I'm guessing Bryant would come in at number 1, but who would be your top 5 or 10 NCAA coaches of all time?
Before he became Alabama’s new athletic director… before he became a multi-millioniare businessman… before he became the youngest head coach in college football at Tennessee… Bill Battle was an Alabama football player for Paul “Bear” Bryant.
In an interesting profile of Battle at Al.com, Bama’s new AD opens up about the coaching style of his mentor. The entire piece is well worth your time, but we’ll include a small portion of Dan Kausler’s article below. It’s a short, fascinating glimpse into the coaching methods of an SEC legend.
According to Battle, Bryant was far more than a one-trick pony. The ex-player suggests his coach knew exactly which buttons to push with his players and when to push them. Any good manager knows that you can’t motivate everyone in the exact same way every single day. And when it came to getting the most out of his workers, there weren’t many managers better than Bryant:
“‘Probably my favorite story is from my sophomore year,’ Battle said. ‘We were playing Mississippi State in Starkville, and we were winning 7-0 at halftime, but we weren’t playing very well. We were ahead. We weren’t too worried. We went in and sat down and they gave us Cokes and stuff.
‘Pat Trammell, who was probably his favorite player of all time, was sitting up front. Coach Bryant came in, and he was as mad as I’ve ever seen him. He grabbed Trammell and shook him and fussed at us and told us how sorry we were playing. We went out in the second half, and I don’t know if we did a lot better, but we won the game.’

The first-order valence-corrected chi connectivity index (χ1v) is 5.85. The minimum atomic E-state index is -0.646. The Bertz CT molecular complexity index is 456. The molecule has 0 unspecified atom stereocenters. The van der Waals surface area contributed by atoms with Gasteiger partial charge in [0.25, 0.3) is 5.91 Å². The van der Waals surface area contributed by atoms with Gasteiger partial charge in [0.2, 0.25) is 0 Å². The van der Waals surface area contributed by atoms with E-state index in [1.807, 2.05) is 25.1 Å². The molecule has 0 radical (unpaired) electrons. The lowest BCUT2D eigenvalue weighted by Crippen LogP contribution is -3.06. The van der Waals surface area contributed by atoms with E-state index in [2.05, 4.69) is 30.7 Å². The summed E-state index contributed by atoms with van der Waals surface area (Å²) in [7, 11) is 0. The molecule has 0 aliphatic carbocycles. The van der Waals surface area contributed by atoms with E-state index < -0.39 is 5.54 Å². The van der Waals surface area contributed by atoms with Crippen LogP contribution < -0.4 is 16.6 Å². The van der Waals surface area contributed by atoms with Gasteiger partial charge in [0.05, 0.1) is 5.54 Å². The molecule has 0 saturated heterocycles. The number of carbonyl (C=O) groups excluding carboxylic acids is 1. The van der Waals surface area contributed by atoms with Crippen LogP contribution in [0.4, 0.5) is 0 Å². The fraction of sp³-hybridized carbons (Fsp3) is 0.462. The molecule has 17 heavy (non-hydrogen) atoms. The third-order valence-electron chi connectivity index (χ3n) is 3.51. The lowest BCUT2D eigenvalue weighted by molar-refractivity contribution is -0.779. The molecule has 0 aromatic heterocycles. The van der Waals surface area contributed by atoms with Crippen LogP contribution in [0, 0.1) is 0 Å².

The story is just beginning. Two weeks later, Alabama visited Georgia Tech.
‘They had a really good team,’ Battle said. ‘At the end of the half, we were down 15-0. In the old Georgia Tech visitors’ dressing room, it had risers and chairs going back, and the blackboard was down here. Well, everybody was scrambling to get in the back of the room so they wouldn’t be too close to that front seat.
‘We sat there and sat there and sat there, and he didn’t come in. Everybody was wondering, ‘Well, did he go home? What’s the deal?’ He came in, and like he did a lot of times when he was thinking, he was whistling and jingling the change in his pockets. …’
The players were ready for a tantrum.
‘He said, ‘They’re not as good as I thought they were,” Battle recalled. ‘We’ve got ‘em right where we want ‘em. We’re going to embarrass them right in front of their crowd. All we need to do is change two or three little things, and we’re going to be good.’
‘Well, that was not exactly what we were expecting. So sure enough, we went out and started playing better, and we score, and we get within where a field goal wins, and we get down and Richard O’Dell kicks a field goal as time expires, and we win 16-15. If he had come in and fussed at us, we’d have probably gotten beat 40-0.’
It was Bryant at his best.
‘He was smart enough to know how to lift you up,’ Battle said. ‘He was good at putting you down. He got people grounded. He was real good at that. But he could pick you up, too.’
In light of the Mike Rice scandal at Rutgers, one wonders if any coach could grab and shake a player in this day and age without someone getting tape of the act to ESPN. But clearly, Bryant was a master of motivation in his own day and age.
Kudos to Battle and Kausler for sharing a couple more anecdotes about a man still worshipped in the Yellowhammer State… and still respected everywhere else.